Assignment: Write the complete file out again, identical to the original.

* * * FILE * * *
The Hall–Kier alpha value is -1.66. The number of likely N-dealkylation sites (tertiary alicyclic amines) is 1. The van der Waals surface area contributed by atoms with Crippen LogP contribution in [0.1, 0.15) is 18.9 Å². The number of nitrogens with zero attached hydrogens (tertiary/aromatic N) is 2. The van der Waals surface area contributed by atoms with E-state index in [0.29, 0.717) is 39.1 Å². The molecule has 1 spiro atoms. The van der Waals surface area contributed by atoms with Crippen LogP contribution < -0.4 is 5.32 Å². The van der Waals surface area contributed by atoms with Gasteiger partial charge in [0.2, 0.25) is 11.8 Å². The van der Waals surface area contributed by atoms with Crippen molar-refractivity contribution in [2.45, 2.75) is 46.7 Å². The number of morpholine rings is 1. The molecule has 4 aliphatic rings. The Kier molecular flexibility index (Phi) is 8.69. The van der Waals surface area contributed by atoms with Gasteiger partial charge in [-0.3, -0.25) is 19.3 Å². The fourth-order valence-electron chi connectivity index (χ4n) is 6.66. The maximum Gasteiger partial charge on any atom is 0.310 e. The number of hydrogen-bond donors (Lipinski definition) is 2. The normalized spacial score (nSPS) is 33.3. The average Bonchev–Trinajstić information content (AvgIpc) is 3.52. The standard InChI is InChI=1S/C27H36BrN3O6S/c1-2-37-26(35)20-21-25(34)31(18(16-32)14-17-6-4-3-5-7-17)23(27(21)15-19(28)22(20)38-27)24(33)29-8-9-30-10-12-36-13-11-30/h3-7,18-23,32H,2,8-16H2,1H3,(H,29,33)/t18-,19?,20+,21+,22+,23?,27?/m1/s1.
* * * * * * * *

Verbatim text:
The Hall–Kier alpha value is -1.66. The number of likely N-dealkylation sites (tertiary alicyclic amines) is 1. The van der Waals surface area contributed by atoms with Crippen LogP contribution in [0.1, 0.15) is 18.9 Å². The number of nitrogens with zero attached hydrogens (tertiary/aromatic N) is 2. The van der Waals surface area contributed by atoms with E-state index in [0.29, 0.717) is 39.1 Å². The molecule has 1 spiro atoms. The van der Waals surface area contributed by atoms with Crippen LogP contribution < -0.4 is 5.32 Å². The van der Waals surface area contributed by atoms with Gasteiger partial charge in [0.2, 0.25) is 11.8 Å². The van der Waals surface area contributed by atoms with Crippen molar-refractivity contribution in [2.45, 2.75) is 46.7 Å². The number of morpholine rings is 1. The molecule has 4 aliphatic rings. The Kier molecular flexibility index (Phi) is 8.69. The van der Waals surface area contributed by atoms with Gasteiger partial charge in [-0.3, -0.25) is 19.3 Å². The fourth-order valence-electron chi connectivity index (χ4n) is 6.66. The maximum Gasteiger partial charge on any atom is 0.310 e. The number of hydrogen-bond donors (Lipinski definition) is 2. The normalized spacial score (nSPS) is 33.3. The average Bonchev–Trinajstić information content (AvgIpc) is 3.52. The standard InChI is InChI=1S/C27H36BrN3O6S/c1-2-37-26(35)20-21-25(34)31(18(16-32)14-17-6-4-3-5-7-17)23(27(21)15-19(28)22(20)38-27)24(33)29-8-9-30-10-12-36-13-11-30/h3-7,18-23,32H,2,8-16H2,1H3,(H,29,33)/t18-,19?,20+,21+,22+,23?,27?/m1/s1.